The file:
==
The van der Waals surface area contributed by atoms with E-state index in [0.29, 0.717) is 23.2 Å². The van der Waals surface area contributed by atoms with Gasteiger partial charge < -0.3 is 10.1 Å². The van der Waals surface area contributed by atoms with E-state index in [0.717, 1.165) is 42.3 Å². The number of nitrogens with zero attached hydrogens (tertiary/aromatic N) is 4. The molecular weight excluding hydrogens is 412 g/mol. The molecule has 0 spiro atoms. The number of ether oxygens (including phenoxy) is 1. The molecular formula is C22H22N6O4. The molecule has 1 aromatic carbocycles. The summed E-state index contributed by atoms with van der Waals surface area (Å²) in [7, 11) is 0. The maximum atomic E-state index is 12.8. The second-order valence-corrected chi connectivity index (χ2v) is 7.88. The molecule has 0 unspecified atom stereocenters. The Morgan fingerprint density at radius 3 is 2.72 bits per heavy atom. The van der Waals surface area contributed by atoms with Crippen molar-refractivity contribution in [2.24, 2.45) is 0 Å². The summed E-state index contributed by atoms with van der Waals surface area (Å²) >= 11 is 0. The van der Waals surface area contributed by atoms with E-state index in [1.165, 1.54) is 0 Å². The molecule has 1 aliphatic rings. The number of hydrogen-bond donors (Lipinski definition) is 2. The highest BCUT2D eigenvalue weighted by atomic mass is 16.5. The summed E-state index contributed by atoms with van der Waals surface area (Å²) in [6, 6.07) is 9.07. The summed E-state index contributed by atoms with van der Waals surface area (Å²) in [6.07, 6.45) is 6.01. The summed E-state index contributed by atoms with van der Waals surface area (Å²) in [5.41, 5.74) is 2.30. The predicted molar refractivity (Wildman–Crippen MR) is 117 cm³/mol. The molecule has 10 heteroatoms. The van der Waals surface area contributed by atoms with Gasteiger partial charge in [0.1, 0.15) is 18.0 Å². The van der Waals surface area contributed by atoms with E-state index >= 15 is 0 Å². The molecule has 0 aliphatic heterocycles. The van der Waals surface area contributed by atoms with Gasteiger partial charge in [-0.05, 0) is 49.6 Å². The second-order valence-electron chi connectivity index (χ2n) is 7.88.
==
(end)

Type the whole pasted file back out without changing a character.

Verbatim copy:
The van der Waals surface area contributed by atoms with E-state index in [0.29, 0.717) is 23.2 Å². The van der Waals surface area contributed by atoms with Gasteiger partial charge < -0.3 is 10.1 Å². The van der Waals surface area contributed by atoms with E-state index in [0.717, 1.165) is 42.3 Å². The number of nitrogens with zero attached hydrogens (tertiary/aromatic N) is 4. The molecular weight excluding hydrogens is 412 g/mol. The molecule has 0 spiro atoms. The number of ether oxygens (including phenoxy) is 1. The molecular formula is C22H22N6O4. The molecule has 1 aromatic carbocycles. The summed E-state index contributed by atoms with van der Waals surface area (Å²) in [7, 11) is 0. The maximum atomic E-state index is 12.8. The second-order valence-corrected chi connectivity index (χ2v) is 7.88. The molecule has 0 unspecified atom stereocenters. The Morgan fingerprint density at radius 3 is 2.72 bits per heavy atom. The van der Waals surface area contributed by atoms with Crippen molar-refractivity contribution in [2.24, 2.45) is 0 Å². The summed E-state index contributed by atoms with van der Waals surface area (Å²) >= 11 is 0. The van der Waals surface area contributed by atoms with E-state index in [1.165, 1.54) is 0 Å². The molecule has 1 aliphatic rings. The number of hydrogen-bond donors (Lipinski definition) is 2. The highest BCUT2D eigenvalue weighted by atomic mass is 16.5. The summed E-state index contributed by atoms with van der Waals surface area (Å²) in [6, 6.07) is 9.07. The summed E-state index contributed by atoms with van der Waals surface area (Å²) in [6.07, 6.45) is 6.01. The summed E-state index contributed by atoms with van der Waals surface area (Å²) in [5.41, 5.74) is 2.30. The predicted molar refractivity (Wildman–Crippen MR) is 117 cm³/mol. The molecule has 10 heteroatoms. The van der Waals surface area contributed by atoms with Gasteiger partial charge in [0.1, 0.15) is 18.0 Å². The van der Waals surface area contributed by atoms with E-state index >= 15 is 0 Å². The molecule has 0 aliphatic heterocycles. The van der Waals surface area contributed by atoms with Gasteiger partial charge in [-0.05, 0) is 49.6 Å². The second-order valence-electron chi connectivity index (χ2n) is 7.88.